I recently returned from ALA, where I once again sat in as the Best Books for Young Adults (BBYA) committee deliberated. The members’ comments were thoughtful. They clearly took their jobs seriously. The composition of the membership was fairly diverse as to gender, age, ethnicity, and region. I was sorry to miss the part where teen readers are able to comment on the books they read from the nominated list. They have strong opinions!
Meanwhile, before the conference, word was out that YALSA was discussing the possibility of phasing out BBYA. I wondered what the conference buzz would be about that. From following YALSA member blogs, such as Booklist’s Bookends, and discussing with some teen librarians I know, it sounds like the librarian community is of two minds.
Some find the idea of dumping the committee a great mistake. BBYA nominations mine the lists of a broad range of houses, so strong offerings from new authors or smaller publishers get into the mix. Dropping the committee could redirect lists toward the offerings of mainly the bigger houses—a move I don’t think serves the needs of the librarians who depend on the BBYA list for broad collection development. And, of course, it doesn’t appeal to the smaller publishers who might get overlooked.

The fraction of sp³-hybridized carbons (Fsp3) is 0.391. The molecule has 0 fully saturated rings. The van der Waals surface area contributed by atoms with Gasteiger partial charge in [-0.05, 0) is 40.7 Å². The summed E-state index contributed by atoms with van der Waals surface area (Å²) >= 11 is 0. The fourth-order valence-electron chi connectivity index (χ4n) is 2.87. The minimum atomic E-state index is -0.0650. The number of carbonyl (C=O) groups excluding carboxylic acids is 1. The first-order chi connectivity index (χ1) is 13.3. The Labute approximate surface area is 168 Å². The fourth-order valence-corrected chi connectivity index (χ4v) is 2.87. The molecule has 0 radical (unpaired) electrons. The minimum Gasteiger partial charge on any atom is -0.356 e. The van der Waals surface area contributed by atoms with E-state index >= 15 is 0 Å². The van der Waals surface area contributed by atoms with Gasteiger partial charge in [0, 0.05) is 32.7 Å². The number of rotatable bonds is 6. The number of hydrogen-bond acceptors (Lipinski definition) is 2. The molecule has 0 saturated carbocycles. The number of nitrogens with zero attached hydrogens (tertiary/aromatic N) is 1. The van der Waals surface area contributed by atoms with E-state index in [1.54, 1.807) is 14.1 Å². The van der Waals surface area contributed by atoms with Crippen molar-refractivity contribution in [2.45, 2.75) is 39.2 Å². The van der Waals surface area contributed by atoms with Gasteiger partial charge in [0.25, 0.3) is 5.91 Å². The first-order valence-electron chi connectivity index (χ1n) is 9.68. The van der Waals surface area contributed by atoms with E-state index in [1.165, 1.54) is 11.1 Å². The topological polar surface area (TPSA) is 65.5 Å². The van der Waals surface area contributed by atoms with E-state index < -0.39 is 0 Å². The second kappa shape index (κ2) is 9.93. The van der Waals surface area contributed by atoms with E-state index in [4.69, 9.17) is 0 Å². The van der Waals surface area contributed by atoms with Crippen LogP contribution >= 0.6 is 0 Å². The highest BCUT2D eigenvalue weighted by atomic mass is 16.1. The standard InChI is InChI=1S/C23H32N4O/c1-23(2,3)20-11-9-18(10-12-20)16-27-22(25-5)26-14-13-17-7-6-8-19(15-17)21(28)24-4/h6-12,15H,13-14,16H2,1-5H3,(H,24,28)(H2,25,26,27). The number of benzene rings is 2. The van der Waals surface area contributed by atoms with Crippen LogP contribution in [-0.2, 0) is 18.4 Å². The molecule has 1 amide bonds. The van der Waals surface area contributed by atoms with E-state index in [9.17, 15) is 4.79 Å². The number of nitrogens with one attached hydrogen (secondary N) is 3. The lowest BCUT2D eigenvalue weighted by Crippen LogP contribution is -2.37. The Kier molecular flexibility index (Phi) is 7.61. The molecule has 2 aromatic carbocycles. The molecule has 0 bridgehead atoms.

Others feel the committee has compromised its mission by equating “best” with “most worthy” in a literary sense. They feel this approach has populated the BBYA lists with titles teens would be highly unlikely to pick up. For these librarians, “best books” means that the titles appeal to teens as well as having literary merit. I can see that point of view as well. I mean, what’s the point of putting a book on the list that won’t circulate, even if it’s book talked like crazy.
No final decision was made at annual. We’ll have to wait until Midwinter in Boston in January 2010 to learn the fate of BBYA. Will this be the last BBYA list? Let’s hope whatever decision YALSA makes doesn’t throw out the baby and the bathwater.